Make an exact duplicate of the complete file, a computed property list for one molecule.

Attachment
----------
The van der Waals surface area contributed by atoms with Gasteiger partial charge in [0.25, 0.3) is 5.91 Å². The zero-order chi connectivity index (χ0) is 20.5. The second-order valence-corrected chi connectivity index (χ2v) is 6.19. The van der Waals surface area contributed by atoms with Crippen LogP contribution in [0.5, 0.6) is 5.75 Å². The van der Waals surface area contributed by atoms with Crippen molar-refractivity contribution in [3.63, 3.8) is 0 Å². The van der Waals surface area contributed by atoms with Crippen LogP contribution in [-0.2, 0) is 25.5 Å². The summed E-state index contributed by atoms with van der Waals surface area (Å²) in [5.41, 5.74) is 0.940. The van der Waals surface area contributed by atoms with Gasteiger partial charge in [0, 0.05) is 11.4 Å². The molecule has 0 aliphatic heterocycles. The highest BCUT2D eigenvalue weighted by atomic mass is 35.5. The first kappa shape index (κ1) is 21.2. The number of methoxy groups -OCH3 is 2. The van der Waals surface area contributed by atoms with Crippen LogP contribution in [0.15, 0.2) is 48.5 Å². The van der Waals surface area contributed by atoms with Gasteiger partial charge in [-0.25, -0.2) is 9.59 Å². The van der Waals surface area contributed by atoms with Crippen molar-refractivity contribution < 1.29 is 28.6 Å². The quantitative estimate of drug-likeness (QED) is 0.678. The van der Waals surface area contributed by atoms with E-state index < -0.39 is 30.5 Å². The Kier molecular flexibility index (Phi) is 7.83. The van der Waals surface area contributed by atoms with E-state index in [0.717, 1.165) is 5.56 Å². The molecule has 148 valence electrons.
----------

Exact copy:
The van der Waals surface area contributed by atoms with Gasteiger partial charge in [0.25, 0.3) is 5.91 Å². The zero-order chi connectivity index (χ0) is 20.5. The second-order valence-corrected chi connectivity index (χ2v) is 6.19. The van der Waals surface area contributed by atoms with Crippen LogP contribution in [0.5, 0.6) is 5.75 Å². The van der Waals surface area contributed by atoms with Crippen molar-refractivity contribution in [3.63, 3.8) is 0 Å². The van der Waals surface area contributed by atoms with Crippen LogP contribution in [-0.2, 0) is 25.5 Å². The summed E-state index contributed by atoms with van der Waals surface area (Å²) in [5.41, 5.74) is 0.940. The van der Waals surface area contributed by atoms with Gasteiger partial charge in [0, 0.05) is 11.4 Å². The molecule has 0 aliphatic heterocycles. The highest BCUT2D eigenvalue weighted by atomic mass is 35.5. The first kappa shape index (κ1) is 21.2. The number of methoxy groups -OCH3 is 2. The van der Waals surface area contributed by atoms with Crippen LogP contribution in [0.15, 0.2) is 48.5 Å². The van der Waals surface area contributed by atoms with Gasteiger partial charge in [-0.25, -0.2) is 9.59 Å². The van der Waals surface area contributed by atoms with Crippen molar-refractivity contribution < 1.29 is 28.6 Å². The quantitative estimate of drug-likeness (QED) is 0.678. The van der Waals surface area contributed by atoms with E-state index < -0.39 is 30.5 Å². The Kier molecular flexibility index (Phi) is 7.83. The van der Waals surface area contributed by atoms with E-state index in [0.717, 1.165) is 5.56 Å². The molecule has 148 valence electrons.